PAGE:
Psychological disorders, also called mental illnesses, can affect how you think, feel, and behave.

Psychological disorders are also called mental illnesses or mental health conditions. They can affect your thinking, emotions, and behavior, often affecting your relationships and day-to-day functioning. These conditions may be temporary or lifelong.

Mental health conditions are common. The National Alliance on Mental Illness estimates that 1 in 5 adults in the United States experiences a psychological disorder each year.

Although psychological disorders can be challenging to live with, they can be treated. Talk therapy, self-care strategies, and medication can all play a role in helping people with psychological disorders function better.

Everybody feels anxious from time to time, and anxiety is a natural part of life. But people with anxiety disorders experience persistent anxiety that often gets in the way of their day-to-day functioning. Often, their anxiety is disproportional to the situation at hand.

According to the American Psychiatric Association (APA), anxiety disorders are the most common type of neurodevelopmental condition, affecting nearly 30% of adults at some point in their lives. Although anyone can have an anxiety disorder, they’re more common among women than men.

Common types of anxiety disorders include:

The symptoms differ from disorder to disorder, but usually include:

  • anxious thoughts or beliefs that are difficult to control
  • restlessness
  • trouble concentrating
  • irritability

Talk therapy is considered the first-line treatment for anxiety disorders. In some cases, medications — for example, antidepressants or benzodiazepines — may also be prescribed.

Lifestyle changes, such as maintaining a routine and engaging in healthy stress-relief methods, may also help.

Mood disorders include:

The symptoms can include:

  • depressive symptoms, such as persistent feelings of sadness, hopelessness, or apathy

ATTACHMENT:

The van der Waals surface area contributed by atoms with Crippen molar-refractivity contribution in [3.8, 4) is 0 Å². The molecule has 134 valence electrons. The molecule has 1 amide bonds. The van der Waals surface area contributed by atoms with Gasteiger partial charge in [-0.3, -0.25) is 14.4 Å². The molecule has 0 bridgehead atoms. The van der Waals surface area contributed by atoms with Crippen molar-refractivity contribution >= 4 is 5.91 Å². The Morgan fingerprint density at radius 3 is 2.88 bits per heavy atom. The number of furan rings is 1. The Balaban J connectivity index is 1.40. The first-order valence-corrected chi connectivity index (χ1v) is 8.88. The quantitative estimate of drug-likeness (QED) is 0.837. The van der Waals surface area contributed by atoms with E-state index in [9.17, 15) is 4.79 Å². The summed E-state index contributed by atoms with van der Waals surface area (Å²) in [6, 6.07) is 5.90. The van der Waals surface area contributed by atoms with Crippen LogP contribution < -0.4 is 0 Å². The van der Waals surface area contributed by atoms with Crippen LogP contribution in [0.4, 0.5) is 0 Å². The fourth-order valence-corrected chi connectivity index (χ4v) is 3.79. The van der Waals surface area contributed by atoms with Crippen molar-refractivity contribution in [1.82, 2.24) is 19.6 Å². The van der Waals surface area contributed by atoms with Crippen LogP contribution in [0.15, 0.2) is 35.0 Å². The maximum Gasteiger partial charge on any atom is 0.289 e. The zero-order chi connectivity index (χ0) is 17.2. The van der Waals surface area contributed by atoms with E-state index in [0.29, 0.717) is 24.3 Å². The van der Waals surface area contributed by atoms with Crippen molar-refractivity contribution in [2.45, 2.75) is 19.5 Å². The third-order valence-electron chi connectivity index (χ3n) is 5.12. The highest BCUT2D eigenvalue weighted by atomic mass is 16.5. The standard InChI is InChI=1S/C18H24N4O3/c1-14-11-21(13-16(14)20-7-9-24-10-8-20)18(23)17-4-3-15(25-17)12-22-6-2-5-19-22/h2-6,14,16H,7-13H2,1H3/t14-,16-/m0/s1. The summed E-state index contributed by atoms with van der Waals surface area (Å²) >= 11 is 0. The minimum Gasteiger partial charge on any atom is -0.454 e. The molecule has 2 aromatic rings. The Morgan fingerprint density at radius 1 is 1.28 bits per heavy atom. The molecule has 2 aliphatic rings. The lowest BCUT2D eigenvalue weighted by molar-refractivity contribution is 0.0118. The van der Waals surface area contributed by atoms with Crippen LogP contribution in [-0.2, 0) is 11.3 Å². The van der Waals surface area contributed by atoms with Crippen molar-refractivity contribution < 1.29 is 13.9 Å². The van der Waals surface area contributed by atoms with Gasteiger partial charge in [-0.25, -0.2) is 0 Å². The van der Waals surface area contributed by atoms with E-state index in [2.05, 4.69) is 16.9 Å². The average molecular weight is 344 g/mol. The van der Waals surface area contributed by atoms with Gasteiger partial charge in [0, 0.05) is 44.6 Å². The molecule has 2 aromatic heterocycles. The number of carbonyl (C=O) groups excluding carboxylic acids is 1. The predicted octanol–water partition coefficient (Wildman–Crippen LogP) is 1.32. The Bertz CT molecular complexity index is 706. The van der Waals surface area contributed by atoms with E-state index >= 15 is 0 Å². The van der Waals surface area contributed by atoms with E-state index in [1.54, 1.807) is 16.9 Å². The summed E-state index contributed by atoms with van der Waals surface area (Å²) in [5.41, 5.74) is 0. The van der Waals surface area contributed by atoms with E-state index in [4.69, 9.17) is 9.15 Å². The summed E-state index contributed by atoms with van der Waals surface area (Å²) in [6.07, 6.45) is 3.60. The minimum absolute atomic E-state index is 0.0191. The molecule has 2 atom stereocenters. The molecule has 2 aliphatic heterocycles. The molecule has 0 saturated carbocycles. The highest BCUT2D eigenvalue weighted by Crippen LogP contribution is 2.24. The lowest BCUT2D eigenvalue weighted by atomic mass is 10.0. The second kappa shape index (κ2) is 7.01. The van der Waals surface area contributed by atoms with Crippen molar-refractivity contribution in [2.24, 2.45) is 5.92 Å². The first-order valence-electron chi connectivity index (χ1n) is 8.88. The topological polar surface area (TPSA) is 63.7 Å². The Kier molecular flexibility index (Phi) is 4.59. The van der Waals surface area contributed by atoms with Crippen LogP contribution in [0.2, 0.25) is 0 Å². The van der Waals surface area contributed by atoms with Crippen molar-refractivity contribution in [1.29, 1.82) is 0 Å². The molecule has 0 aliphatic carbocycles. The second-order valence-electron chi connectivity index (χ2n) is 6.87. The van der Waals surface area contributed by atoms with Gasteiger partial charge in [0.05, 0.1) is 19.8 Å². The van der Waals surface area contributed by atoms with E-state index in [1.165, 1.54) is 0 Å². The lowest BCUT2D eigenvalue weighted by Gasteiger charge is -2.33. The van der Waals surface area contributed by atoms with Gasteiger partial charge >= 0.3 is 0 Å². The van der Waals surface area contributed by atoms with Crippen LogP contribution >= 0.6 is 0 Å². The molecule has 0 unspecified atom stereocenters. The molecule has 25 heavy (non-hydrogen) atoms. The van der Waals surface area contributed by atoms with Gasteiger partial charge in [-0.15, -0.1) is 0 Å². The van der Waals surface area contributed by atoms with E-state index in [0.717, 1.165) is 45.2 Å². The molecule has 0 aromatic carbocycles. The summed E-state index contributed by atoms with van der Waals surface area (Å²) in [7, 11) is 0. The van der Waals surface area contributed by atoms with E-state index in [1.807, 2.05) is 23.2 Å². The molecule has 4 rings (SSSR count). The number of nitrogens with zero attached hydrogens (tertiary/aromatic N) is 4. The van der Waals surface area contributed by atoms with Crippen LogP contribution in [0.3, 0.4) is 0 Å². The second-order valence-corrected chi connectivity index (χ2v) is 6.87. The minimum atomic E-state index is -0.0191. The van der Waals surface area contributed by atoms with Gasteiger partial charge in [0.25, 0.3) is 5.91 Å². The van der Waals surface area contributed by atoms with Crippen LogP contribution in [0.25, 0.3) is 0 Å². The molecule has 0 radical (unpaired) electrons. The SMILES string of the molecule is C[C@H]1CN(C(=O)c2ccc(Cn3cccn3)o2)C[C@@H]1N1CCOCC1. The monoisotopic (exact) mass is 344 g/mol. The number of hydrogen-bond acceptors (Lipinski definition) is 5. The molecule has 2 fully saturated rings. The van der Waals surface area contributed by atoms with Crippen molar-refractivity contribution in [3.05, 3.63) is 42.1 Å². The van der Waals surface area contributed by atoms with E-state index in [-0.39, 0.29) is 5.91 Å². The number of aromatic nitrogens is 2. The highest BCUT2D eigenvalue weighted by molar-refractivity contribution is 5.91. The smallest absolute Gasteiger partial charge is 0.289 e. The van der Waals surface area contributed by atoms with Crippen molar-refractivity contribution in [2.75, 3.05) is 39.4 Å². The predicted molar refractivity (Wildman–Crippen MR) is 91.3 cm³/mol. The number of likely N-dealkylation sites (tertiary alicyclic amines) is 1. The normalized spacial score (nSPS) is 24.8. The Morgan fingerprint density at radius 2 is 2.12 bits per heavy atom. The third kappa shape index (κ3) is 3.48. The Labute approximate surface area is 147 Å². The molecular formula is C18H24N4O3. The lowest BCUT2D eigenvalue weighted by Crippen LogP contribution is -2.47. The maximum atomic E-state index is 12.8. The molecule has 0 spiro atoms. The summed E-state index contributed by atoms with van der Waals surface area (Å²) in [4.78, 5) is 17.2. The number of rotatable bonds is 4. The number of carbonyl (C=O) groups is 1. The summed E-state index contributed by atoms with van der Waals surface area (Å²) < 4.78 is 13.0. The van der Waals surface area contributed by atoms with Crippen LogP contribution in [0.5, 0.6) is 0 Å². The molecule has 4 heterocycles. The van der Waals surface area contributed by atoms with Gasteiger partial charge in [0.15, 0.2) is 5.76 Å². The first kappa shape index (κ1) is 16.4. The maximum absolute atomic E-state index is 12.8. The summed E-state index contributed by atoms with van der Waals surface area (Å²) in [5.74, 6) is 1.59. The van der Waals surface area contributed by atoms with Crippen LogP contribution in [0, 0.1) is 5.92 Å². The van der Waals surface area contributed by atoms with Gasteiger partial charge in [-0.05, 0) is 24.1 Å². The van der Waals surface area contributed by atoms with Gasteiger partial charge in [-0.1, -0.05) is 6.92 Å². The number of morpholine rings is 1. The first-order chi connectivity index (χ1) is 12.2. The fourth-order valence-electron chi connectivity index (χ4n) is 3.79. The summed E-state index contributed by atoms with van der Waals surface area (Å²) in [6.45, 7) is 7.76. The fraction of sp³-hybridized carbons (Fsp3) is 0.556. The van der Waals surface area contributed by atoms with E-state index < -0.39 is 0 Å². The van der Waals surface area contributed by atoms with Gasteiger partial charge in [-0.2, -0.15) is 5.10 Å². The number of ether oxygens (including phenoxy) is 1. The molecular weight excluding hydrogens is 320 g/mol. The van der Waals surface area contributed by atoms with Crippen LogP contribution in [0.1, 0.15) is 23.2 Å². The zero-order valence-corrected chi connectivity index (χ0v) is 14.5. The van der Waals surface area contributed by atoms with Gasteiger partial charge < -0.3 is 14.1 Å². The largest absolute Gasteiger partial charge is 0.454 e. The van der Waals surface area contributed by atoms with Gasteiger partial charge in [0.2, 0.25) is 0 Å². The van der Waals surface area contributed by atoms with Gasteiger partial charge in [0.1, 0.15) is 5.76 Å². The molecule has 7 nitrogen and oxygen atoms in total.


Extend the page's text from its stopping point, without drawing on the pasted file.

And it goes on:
• mania symptoms, which occur during manic episodes in bipolar disorder, and include periods of high energy, elation, and restlessness

Mood disorders are primarily treated through talk therapy. They can also be treated with medications — such as antidepressants, antipsychotics, and mood stabilizers.

Alternative therapies such as electroconvulsive therapy, light therapy, and psychedelic-assisted therapy may also help.

Schizophrenia, an often misunderstood condition, affects less than 1% of the U.S. population. It’s a chronic psychiatric disorder that involves distortions of reality, often in the form of delusions or hallucinations.

The early symptoms of schizophrenia can include:

  • isolating oneself from friends and family
  • changing friends or social groups
  • a change in focus and concentration
  • difficulty sleeping
  • irritability and agitation
  • difficulties with schoolwork, or poor academic performance
  • anxiety
  • vague suspiciousness
  • feeling different from others

Symptoms of advanced schizophrenia can include:

Although there’s no cure for schizophrenia, it can be treated. Antipsychotic medication is the most common treatment for schizophrenia. It can help manage hallucinations and delusions.

Psychosocial intervention, which can include individual therapy, family therapy, and social skills training, may also help.